San Francisco to Become First U.S. City to Mandate Paid Family Leave

San Francisco to Become First U.S. City to Mandate Paid Family LeaveThe city of San Francisco is poised to become the first in the nation to mandate paid family leave for private-sector employees. The San Francisco Board of Supervisors unanimously passed a new city ordinance that would require employers in the city to provide up to six weeks of fully-paid family leave.

California state law already requires that employers provide employees with up to six weeks of partially-paid family leave. Currently, workers on family leave receive 55% of their standard wages, which are paid by the California’s State Disability Insurance program. On April 11, Governor Jerry Brown signed a bill which will increase this amount to 70% for workers earning near the minimum wage and 60% for higher paid employees. The law will take effect in 2018.

San Francisco took this idea one step further and will require employers to make up the difference between what the State Disability Insurance program pays and an employee’s full wage. The employer will have to cover whatever the state does not so that the employee receives 100% of his or her pay for six weeks.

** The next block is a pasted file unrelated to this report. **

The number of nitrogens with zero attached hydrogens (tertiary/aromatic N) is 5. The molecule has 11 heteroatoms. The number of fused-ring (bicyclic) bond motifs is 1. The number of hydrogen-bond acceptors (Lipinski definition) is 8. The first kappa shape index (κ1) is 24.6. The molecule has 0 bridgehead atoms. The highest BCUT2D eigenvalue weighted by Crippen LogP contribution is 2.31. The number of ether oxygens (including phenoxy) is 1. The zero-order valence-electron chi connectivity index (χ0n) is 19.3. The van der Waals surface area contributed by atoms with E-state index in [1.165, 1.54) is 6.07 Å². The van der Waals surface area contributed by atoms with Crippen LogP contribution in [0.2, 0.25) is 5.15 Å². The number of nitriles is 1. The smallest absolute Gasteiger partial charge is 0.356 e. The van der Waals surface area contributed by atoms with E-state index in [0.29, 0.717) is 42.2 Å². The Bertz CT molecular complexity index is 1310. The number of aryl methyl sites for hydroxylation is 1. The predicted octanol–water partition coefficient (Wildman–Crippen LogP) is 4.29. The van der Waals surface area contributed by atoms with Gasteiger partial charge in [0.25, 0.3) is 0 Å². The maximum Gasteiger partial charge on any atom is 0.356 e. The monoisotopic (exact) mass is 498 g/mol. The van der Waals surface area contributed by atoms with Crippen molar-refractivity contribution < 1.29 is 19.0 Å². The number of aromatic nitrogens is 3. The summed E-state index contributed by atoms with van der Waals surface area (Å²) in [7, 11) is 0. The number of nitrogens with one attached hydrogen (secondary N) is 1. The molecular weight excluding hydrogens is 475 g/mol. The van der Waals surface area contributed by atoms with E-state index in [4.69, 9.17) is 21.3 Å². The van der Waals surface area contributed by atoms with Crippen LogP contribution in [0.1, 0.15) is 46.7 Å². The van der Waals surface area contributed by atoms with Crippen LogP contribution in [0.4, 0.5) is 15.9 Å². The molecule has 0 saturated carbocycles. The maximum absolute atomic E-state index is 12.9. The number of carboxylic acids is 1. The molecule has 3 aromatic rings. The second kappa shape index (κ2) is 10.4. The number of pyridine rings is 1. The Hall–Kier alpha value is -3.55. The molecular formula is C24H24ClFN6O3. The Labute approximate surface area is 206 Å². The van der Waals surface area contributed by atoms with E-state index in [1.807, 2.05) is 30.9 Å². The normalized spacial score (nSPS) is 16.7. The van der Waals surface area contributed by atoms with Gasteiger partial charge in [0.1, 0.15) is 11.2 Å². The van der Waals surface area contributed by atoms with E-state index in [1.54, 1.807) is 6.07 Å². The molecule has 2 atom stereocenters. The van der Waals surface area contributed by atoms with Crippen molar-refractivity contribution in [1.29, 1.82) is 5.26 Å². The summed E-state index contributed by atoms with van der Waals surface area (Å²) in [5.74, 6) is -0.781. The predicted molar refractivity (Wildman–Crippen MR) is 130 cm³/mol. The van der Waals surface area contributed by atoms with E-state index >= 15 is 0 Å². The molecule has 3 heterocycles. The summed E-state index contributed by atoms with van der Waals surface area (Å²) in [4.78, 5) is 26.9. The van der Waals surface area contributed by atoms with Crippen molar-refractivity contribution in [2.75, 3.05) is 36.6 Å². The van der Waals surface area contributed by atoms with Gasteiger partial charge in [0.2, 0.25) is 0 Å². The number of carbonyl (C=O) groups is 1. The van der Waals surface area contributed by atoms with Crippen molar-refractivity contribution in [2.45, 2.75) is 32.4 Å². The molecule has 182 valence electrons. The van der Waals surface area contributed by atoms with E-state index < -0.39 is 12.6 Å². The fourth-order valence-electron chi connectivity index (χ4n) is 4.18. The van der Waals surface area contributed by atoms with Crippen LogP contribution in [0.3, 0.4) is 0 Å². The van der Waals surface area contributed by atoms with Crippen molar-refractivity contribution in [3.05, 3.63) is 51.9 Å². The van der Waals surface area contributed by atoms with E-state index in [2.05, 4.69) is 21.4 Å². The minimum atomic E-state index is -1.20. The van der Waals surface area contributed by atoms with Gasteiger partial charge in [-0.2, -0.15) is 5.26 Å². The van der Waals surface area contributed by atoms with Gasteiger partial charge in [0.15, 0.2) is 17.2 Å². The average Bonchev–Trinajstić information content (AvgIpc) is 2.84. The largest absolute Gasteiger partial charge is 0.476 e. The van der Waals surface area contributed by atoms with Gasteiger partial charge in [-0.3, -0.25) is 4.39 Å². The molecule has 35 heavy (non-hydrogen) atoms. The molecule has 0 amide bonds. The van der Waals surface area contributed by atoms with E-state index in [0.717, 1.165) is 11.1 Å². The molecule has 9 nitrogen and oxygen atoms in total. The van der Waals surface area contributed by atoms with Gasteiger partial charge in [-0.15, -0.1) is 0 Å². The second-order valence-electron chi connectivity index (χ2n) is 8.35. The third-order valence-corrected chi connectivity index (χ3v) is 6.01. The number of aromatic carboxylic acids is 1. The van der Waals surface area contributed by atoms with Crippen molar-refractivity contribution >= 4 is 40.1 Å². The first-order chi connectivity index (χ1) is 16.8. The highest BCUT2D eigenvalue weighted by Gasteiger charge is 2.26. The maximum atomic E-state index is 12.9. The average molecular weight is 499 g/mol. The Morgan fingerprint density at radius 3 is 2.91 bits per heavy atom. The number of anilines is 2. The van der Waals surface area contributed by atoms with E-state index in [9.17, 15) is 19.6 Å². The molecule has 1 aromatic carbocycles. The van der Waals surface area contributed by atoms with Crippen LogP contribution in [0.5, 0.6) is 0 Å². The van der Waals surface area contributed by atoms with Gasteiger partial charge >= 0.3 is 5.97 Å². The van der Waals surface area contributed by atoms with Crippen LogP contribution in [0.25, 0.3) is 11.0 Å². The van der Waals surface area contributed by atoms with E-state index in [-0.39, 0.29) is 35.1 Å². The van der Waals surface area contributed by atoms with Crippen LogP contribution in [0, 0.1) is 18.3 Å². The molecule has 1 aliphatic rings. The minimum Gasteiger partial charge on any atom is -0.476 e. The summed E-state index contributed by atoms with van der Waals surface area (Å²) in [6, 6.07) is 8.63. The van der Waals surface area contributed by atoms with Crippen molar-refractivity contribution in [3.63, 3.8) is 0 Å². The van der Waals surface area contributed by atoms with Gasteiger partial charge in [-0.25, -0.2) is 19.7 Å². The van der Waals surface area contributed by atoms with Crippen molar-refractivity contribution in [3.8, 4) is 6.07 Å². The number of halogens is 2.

In order to use the state’s Paid Family Leave insurance program, an employee must be taking time off to care for a seriously ill family member or to bond with a new child. The program allows both new mothers and new fathers to use this act, and the paid time off is taken concurrently with the unpaid leave provided by both the state and federal governments.

In San Francisco, the ordinance will apply to businesses with more than 20 employees. It also applies to both full-time and part-time workers throughout the city. Businesses with more than 35 employees must comply with the ordinance by July 1, 2017, while smaller businesses will have until January of 2018.

The city is following in the footsteps of local tech companies like Twitter, Google, and Facebook, which each offer paid parental leave for up to 20 weeks. The Board of Supervisors believes the legislation will be especially helpful for low wage workers who cannot afford to take a pay cut to care for a new baby. To speak with a experienced labor law attorney in Sacramento today, contact us!

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2017-12-13T21:46:31+00:00 May 6th, 2016|General Labor Law|